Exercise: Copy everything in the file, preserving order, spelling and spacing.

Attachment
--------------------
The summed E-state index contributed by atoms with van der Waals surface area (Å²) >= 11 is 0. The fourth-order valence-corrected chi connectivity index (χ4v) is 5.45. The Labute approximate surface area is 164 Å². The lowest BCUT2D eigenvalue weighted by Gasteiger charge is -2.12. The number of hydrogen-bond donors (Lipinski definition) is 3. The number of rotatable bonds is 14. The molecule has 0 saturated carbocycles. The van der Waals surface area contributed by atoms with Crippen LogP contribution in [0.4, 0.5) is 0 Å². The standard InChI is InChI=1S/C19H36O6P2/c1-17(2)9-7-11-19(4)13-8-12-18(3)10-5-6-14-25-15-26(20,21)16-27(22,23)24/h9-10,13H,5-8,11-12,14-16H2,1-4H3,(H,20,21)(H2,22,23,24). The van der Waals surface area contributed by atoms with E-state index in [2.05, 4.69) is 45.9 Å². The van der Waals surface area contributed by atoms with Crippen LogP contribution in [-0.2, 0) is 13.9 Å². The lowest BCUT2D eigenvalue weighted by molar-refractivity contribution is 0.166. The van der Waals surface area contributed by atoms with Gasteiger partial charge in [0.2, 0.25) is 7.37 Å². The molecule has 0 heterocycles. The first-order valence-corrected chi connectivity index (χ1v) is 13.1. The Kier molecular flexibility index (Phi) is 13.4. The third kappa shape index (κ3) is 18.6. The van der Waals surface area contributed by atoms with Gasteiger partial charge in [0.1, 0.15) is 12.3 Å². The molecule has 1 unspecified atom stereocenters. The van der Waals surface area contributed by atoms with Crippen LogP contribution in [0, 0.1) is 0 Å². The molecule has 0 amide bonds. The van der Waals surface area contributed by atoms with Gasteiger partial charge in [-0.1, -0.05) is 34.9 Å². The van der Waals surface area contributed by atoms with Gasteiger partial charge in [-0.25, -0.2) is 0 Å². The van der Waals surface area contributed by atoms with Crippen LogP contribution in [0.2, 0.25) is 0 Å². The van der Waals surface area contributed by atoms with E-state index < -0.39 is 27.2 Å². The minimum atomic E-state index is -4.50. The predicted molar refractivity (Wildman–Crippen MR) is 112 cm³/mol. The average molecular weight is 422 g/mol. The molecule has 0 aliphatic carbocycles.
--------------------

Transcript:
The summed E-state index contributed by atoms with van der Waals surface area (Å²) >= 11 is 0. The fourth-order valence-corrected chi connectivity index (χ4v) is 5.45. The Labute approximate surface area is 164 Å². The lowest BCUT2D eigenvalue weighted by Gasteiger charge is -2.12. The number of hydrogen-bond donors (Lipinski definition) is 3. The number of rotatable bonds is 14. The molecule has 0 saturated carbocycles. The van der Waals surface area contributed by atoms with Crippen LogP contribution in [0.4, 0.5) is 0 Å². The standard InChI is InChI=1S/C19H36O6P2/c1-17(2)9-7-11-19(4)13-8-12-18(3)10-5-6-14-25-15-26(20,21)16-27(22,23)24/h9-10,13H,5-8,11-12,14-16H2,1-4H3,(H,20,21)(H2,22,23,24). The van der Waals surface area contributed by atoms with E-state index in [2.05, 4.69) is 45.9 Å². The van der Waals surface area contributed by atoms with Crippen LogP contribution in [-0.2, 0) is 13.9 Å². The lowest BCUT2D eigenvalue weighted by molar-refractivity contribution is 0.166. The van der Waals surface area contributed by atoms with Gasteiger partial charge in [0.2, 0.25) is 7.37 Å². The molecule has 0 heterocycles. The first-order valence-corrected chi connectivity index (χ1v) is 13.1. The Kier molecular flexibility index (Phi) is 13.4. The third kappa shape index (κ3) is 18.6. The van der Waals surface area contributed by atoms with Gasteiger partial charge in [0.1, 0.15) is 12.3 Å². The molecule has 1 unspecified atom stereocenters. The van der Waals surface area contributed by atoms with Crippen LogP contribution in [0, 0.1) is 0 Å². The molecule has 0 amide bonds. The van der Waals surface area contributed by atoms with Gasteiger partial charge in [-0.1, -0.05) is 34.9 Å². The van der Waals surface area contributed by atoms with Gasteiger partial charge in [-0.25, -0.2) is 0 Å². The van der Waals surface area contributed by atoms with Crippen LogP contribution in [0.2, 0.25) is 0 Å². The van der Waals surface area contributed by atoms with E-state index < -0.39 is 27.2 Å². The minimum atomic E-state index is -4.50. The predicted molar refractivity (Wildman–Crippen MR) is 112 cm³/mol. The average molecular weight is 422 g/mol. The molecule has 0 aliphatic carbocycles.